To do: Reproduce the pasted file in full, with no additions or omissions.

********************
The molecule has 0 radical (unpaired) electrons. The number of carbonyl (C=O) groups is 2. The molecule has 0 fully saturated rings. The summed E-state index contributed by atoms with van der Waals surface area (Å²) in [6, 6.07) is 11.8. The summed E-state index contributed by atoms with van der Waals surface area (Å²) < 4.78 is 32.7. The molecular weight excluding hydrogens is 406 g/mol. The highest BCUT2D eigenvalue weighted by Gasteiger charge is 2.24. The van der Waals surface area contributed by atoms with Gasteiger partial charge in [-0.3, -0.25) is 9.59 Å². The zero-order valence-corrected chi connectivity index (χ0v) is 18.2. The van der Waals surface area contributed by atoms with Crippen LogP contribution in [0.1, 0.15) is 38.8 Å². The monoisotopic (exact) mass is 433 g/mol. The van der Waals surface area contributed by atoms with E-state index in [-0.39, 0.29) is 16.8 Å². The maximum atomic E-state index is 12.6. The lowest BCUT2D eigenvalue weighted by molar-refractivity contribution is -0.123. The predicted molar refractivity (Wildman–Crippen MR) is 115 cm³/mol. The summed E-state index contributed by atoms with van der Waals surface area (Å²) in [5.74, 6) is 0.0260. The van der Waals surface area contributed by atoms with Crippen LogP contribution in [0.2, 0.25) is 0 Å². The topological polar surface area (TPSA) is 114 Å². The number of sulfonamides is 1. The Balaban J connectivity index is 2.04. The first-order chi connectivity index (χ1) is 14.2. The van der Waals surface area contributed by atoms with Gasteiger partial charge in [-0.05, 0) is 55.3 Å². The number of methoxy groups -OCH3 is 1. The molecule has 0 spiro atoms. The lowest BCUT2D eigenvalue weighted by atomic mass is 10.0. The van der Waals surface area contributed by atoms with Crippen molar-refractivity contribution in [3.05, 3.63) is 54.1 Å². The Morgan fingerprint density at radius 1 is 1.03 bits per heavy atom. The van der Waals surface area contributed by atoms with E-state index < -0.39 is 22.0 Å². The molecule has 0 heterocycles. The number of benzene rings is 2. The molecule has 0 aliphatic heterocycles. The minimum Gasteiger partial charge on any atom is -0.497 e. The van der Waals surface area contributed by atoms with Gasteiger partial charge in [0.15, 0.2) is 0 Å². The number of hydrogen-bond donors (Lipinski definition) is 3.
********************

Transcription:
The molecule has 0 radical (unpaired) electrons. The number of carbonyl (C=O) groups is 2. The molecule has 0 fully saturated rings. The summed E-state index contributed by atoms with van der Waals surface area (Å²) in [6, 6.07) is 11.8. The summed E-state index contributed by atoms with van der Waals surface area (Å²) < 4.78 is 32.7. The molecular weight excluding hydrogens is 406 g/mol. The highest BCUT2D eigenvalue weighted by Gasteiger charge is 2.24. The van der Waals surface area contributed by atoms with Gasteiger partial charge in [-0.3, -0.25) is 9.59 Å². The zero-order valence-corrected chi connectivity index (χ0v) is 18.2. The van der Waals surface area contributed by atoms with Crippen LogP contribution in [0.1, 0.15) is 38.8 Å². The monoisotopic (exact) mass is 433 g/mol. The van der Waals surface area contributed by atoms with E-state index in [-0.39, 0.29) is 16.8 Å². The maximum atomic E-state index is 12.6. The lowest BCUT2D eigenvalue weighted by molar-refractivity contribution is -0.123. The predicted molar refractivity (Wildman–Crippen MR) is 115 cm³/mol. The summed E-state index contributed by atoms with van der Waals surface area (Å²) in [5.74, 6) is 0.0260. The van der Waals surface area contributed by atoms with Crippen LogP contribution in [0.2, 0.25) is 0 Å². The topological polar surface area (TPSA) is 114 Å². The number of sulfonamides is 1. The Balaban J connectivity index is 2.04. The first-order chi connectivity index (χ1) is 14.2. The van der Waals surface area contributed by atoms with Gasteiger partial charge in [-0.05, 0) is 55.3 Å². The number of methoxy groups -OCH3 is 1. The molecule has 0 spiro atoms. The lowest BCUT2D eigenvalue weighted by atomic mass is 10.0. The van der Waals surface area contributed by atoms with Crippen molar-refractivity contribution in [3.05, 3.63) is 54.1 Å². The Morgan fingerprint density at radius 1 is 1.03 bits per heavy atom. The van der Waals surface area contributed by atoms with E-state index < -0.39 is 22.0 Å². The molecule has 0 heterocycles. The number of benzene rings is 2. The molecule has 0 aliphatic heterocycles. The minimum Gasteiger partial charge on any atom is -0.497 e. The van der Waals surface area contributed by atoms with Gasteiger partial charge in [0.15, 0.2) is 0 Å². The number of hydrogen-bond donors (Lipinski definition) is 3.